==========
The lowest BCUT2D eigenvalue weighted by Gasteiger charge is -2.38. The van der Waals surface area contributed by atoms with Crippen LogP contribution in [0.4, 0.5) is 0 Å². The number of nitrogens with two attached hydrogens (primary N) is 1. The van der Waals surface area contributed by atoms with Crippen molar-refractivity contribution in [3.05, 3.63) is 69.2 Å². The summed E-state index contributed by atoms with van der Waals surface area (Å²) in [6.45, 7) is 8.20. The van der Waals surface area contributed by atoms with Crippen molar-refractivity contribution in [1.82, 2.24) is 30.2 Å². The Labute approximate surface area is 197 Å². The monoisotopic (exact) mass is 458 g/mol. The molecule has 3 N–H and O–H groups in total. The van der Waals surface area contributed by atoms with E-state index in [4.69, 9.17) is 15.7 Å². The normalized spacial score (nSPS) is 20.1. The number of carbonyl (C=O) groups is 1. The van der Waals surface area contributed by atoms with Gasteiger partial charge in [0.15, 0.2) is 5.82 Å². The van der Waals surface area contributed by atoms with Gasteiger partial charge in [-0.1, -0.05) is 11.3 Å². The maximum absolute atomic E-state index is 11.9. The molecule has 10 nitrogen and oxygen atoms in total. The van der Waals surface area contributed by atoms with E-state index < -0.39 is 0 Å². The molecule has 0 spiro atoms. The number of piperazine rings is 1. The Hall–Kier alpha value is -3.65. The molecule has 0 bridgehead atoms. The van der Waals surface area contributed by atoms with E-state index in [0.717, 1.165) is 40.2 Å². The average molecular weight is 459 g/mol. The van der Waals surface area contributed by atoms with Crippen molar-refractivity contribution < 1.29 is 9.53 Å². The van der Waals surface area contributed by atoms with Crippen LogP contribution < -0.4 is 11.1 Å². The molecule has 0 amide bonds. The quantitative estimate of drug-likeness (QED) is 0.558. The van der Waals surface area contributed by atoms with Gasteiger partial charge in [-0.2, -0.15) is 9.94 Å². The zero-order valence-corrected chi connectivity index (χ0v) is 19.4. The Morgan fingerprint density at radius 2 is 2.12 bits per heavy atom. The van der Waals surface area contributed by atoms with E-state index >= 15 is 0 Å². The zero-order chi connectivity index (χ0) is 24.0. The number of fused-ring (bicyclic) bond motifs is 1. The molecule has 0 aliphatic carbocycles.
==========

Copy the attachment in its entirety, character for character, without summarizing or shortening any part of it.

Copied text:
The lowest BCUT2D eigenvalue weighted by Gasteiger charge is -2.38. The van der Waals surface area contributed by atoms with Crippen LogP contribution in [0.4, 0.5) is 0 Å². The number of nitrogens with two attached hydrogens (primary N) is 1. The van der Waals surface area contributed by atoms with Crippen molar-refractivity contribution in [3.05, 3.63) is 69.2 Å². The summed E-state index contributed by atoms with van der Waals surface area (Å²) in [6.45, 7) is 8.20. The van der Waals surface area contributed by atoms with Crippen molar-refractivity contribution in [1.82, 2.24) is 30.2 Å². The Labute approximate surface area is 197 Å². The monoisotopic (exact) mass is 458 g/mol. The molecule has 3 N–H and O–H groups in total. The van der Waals surface area contributed by atoms with E-state index in [4.69, 9.17) is 15.7 Å². The normalized spacial score (nSPS) is 20.1. The number of carbonyl (C=O) groups is 1. The van der Waals surface area contributed by atoms with Gasteiger partial charge in [0.15, 0.2) is 5.82 Å². The van der Waals surface area contributed by atoms with Gasteiger partial charge in [-0.1, -0.05) is 11.3 Å². The maximum absolute atomic E-state index is 11.9. The molecule has 10 nitrogen and oxygen atoms in total. The van der Waals surface area contributed by atoms with E-state index < -0.39 is 0 Å². The molecule has 0 spiro atoms. The number of piperazine rings is 1. The Hall–Kier alpha value is -3.65. The molecule has 0 bridgehead atoms. The van der Waals surface area contributed by atoms with E-state index in [0.717, 1.165) is 40.2 Å². The average molecular weight is 459 g/mol. The van der Waals surface area contributed by atoms with Crippen molar-refractivity contribution < 1.29 is 9.53 Å². The van der Waals surface area contributed by atoms with Crippen LogP contribution < -0.4 is 11.1 Å². The molecule has 0 amide bonds. The quantitative estimate of drug-likeness (QED) is 0.558. The van der Waals surface area contributed by atoms with Gasteiger partial charge in [-0.2, -0.15) is 9.94 Å². The zero-order valence-corrected chi connectivity index (χ0v) is 19.4. The Morgan fingerprint density at radius 2 is 2.12 bits per heavy atom. The van der Waals surface area contributed by atoms with E-state index >= 15 is 0 Å². The zero-order chi connectivity index (χ0) is 24.0. The number of fused-ring (bicyclic) bond motifs is 1. The molecule has 0 aliphatic carbocycles.